The Beatles: Influencing the Past, Present, and Future

When the Beatles first arrived in the United States in 1964, the British rock band brought hope and inspiration to millions of young Americans. At a recent event at Scholastic Headquarters in New York City, Whoopi Goldberg, co-host of ABC’s The View, Dave Grohl of the Foo Fighters and Nirvana, and Steve Van Zandt, a member of Bruce Springsteen’s E Street Band, talked about the British group’s far-reaching influence.

The stars told more than 200 local students how the Beatles had shaped their own lives and careers, and how the band’s music continues to inspire new generations of young people.


Adedayo with Stevie Van Zandt, Whoopi Goldberg, and Dave Grohl

At the event, students also saw clips of The Beatles: Eight Days a Week, The Touring Years, a new documentary by Ron Howard. The film captures much of the excitement that John Lennon, Paul McCartney, George Harrison, and Ringo Starr—the “Fab Four,” as they were called—generated when they played to sold-out crowds worldwide in the mid-1960s.

“Girls were blowing their heads off,” said Goldberg, who grew up in New York City. She remembered the joy that she felt when her mother surprised her with tickets to a Beatles concert at Shea Stadium in 1965.



The Beatles captured the hearts of countless fans with their upbeat love songs. As their popularity grew, so did their musical range.

“They started out with these really nice sing-along pop hits, but in a pretty short period of time, they had blossomed,” said Grohl. The Beatles, he added, went on to write “lyrics that meant something really important. They were brave, creatively.”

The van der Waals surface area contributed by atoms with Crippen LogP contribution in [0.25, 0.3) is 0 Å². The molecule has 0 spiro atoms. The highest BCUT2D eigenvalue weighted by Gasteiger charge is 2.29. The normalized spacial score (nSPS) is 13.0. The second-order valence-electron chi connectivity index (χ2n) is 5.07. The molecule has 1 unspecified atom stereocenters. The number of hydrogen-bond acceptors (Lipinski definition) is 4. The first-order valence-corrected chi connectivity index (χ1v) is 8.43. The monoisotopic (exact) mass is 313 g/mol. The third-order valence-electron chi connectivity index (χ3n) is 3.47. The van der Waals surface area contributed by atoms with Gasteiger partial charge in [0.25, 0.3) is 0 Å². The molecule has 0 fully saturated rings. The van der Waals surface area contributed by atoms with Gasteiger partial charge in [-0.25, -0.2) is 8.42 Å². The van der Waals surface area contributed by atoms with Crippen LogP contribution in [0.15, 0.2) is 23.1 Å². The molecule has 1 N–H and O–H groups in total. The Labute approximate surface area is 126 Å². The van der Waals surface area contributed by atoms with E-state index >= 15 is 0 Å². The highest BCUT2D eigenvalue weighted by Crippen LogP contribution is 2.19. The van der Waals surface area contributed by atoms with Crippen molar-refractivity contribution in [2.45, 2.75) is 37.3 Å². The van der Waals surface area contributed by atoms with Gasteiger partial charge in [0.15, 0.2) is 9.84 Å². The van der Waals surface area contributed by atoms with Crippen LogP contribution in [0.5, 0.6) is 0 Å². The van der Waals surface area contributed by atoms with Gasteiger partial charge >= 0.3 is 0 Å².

Amid the turbulence of the 1960s, “the Beatles were our sanity,” said Van Zandt. “It was a tough time. There was a lot of crazy stuff going on. Our president [John F. Kennedy] had been assassinated. We had the Vietnam War, civil rights, and women’s rights.”

To counter the tumult, Lennon “wrote ‘Give Peace A Chance,’ and it [became] the anthem for a whole generation,” Grohl added.


Whoopi Goldberg, Stevie Van Zandt, founder of the Rock and Roll Forever Foundation, Dave Growl, and Adedayo

Music “is truly the universal common language,” Van Zandt told Adedayo.

The Beatles also helped unify the country at a time of racial unrest. “The fact that they said we’re not going to play a segregated place was huge,” said Goldberg, recalling that the Beatles refused to play in a Jacksonville, Florida, stadium that did not allow black people equal access. “You can’t understand what that did for kids like me…. Suddenly, [black people] could go to a concert [and] not have to sit under the stage, or not have to sit outside and listen to it. They could sit right next to the other person who was there and participate.”

More than 50 years later, the Beatles’ music lives on. “They set the standards,” said Van Zandt, who launched the Rock and Roll Forever Foundation in 2007. The nonprofit organization, which has teamed up with Scholastic, provides online materials about the history of music to students and teachers.

“There is nothing better than music” to help educate kids, Van Zandt said. “It is truly the universal common language.” 



Read Kid Reporter Maxwell Surprenant’s Q&A with journalist Larry Kane, who covered the Beatles when they toured the United States in the early 1960s.

Photos by Gina Asprocolas